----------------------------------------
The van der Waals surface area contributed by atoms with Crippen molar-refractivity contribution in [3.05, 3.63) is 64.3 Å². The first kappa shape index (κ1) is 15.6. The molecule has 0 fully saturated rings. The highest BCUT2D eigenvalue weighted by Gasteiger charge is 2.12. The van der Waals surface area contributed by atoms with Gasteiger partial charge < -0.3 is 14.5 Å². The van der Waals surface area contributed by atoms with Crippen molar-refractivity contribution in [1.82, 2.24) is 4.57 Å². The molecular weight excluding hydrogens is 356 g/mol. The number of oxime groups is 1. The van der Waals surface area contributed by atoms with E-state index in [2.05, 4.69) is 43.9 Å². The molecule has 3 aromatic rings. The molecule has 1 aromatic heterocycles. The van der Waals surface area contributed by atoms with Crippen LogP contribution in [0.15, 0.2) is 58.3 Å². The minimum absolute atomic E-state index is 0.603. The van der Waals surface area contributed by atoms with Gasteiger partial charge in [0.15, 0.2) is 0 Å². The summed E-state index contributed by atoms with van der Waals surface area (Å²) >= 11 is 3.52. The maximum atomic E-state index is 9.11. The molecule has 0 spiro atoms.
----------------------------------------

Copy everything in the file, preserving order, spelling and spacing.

The van der Waals surface area contributed by atoms with Crippen molar-refractivity contribution in [3.05, 3.63) is 64.3 Å². The first kappa shape index (κ1) is 15.6. The molecule has 0 fully saturated rings. The highest BCUT2D eigenvalue weighted by Gasteiger charge is 2.12. The van der Waals surface area contributed by atoms with Gasteiger partial charge < -0.3 is 14.5 Å². The van der Waals surface area contributed by atoms with Crippen molar-refractivity contribution in [1.82, 2.24) is 4.57 Å². The molecular weight excluding hydrogens is 356 g/mol. The number of oxime groups is 1. The van der Waals surface area contributed by atoms with E-state index in [2.05, 4.69) is 43.9 Å². The molecule has 3 aromatic rings. The molecule has 1 aromatic heterocycles. The van der Waals surface area contributed by atoms with Crippen LogP contribution in [0.15, 0.2) is 58.3 Å². The minimum absolute atomic E-state index is 0.603. The van der Waals surface area contributed by atoms with Gasteiger partial charge in [0.15, 0.2) is 0 Å². The summed E-state index contributed by atoms with van der Waals surface area (Å²) >= 11 is 3.52. The maximum atomic E-state index is 9.11. The molecule has 0 spiro atoms.